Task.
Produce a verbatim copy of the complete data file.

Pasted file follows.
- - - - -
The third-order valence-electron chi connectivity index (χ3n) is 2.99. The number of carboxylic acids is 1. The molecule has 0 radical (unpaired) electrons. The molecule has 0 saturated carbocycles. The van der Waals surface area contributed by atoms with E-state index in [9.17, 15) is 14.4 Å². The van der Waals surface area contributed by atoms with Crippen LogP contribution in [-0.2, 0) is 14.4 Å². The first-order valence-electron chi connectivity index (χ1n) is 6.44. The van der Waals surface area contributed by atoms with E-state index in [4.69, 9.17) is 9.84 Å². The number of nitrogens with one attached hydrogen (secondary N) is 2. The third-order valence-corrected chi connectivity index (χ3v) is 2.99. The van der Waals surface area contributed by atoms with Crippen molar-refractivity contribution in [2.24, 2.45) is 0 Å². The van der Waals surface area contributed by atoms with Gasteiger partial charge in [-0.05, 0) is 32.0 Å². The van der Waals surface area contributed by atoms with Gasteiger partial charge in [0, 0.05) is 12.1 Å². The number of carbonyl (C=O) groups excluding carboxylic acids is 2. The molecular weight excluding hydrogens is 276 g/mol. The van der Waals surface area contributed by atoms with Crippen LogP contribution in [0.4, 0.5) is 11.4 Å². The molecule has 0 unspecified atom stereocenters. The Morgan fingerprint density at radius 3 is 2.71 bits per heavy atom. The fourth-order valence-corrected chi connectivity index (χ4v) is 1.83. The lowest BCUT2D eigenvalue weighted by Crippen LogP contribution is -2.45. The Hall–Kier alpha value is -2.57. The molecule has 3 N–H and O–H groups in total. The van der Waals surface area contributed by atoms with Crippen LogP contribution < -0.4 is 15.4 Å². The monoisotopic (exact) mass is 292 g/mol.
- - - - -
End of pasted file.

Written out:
The third-order valence-electron chi connectivity index (χ3n) is 2.99. The number of carboxylic acids is 1. The molecule has 0 radical (unpaired) electrons. The molecule has 0 saturated carbocycles. The van der Waals surface area contributed by atoms with E-state index in [9.17, 15) is 14.4 Å². The van der Waals surface area contributed by atoms with Crippen LogP contribution in [-0.2, 0) is 14.4 Å². The first-order valence-electron chi connectivity index (χ1n) is 6.44. The van der Waals surface area contributed by atoms with E-state index in [4.69, 9.17) is 9.84 Å². The number of nitrogens with one attached hydrogen (secondary N) is 2. The third-order valence-corrected chi connectivity index (χ3v) is 2.99. The van der Waals surface area contributed by atoms with Crippen molar-refractivity contribution in [2.24, 2.45) is 0 Å². The van der Waals surface area contributed by atoms with Gasteiger partial charge in [-0.05, 0) is 32.0 Å². The van der Waals surface area contributed by atoms with Gasteiger partial charge in [0, 0.05) is 12.1 Å². The number of carbonyl (C=O) groups excluding carboxylic acids is 2. The molecular weight excluding hydrogens is 276 g/mol. The van der Waals surface area contributed by atoms with Crippen LogP contribution in [0.4, 0.5) is 11.4 Å². The molecule has 0 unspecified atom stereocenters. The Morgan fingerprint density at radius 3 is 2.71 bits per heavy atom. The fourth-order valence-corrected chi connectivity index (χ4v) is 1.83. The lowest BCUT2D eigenvalue weighted by Crippen LogP contribution is -2.45. The Hall–Kier alpha value is -2.57. The molecule has 3 N–H and O–H groups in total. The van der Waals surface area contributed by atoms with Crippen LogP contribution < -0.4 is 15.4 Å². The monoisotopic (exact) mass is 292 g/mol.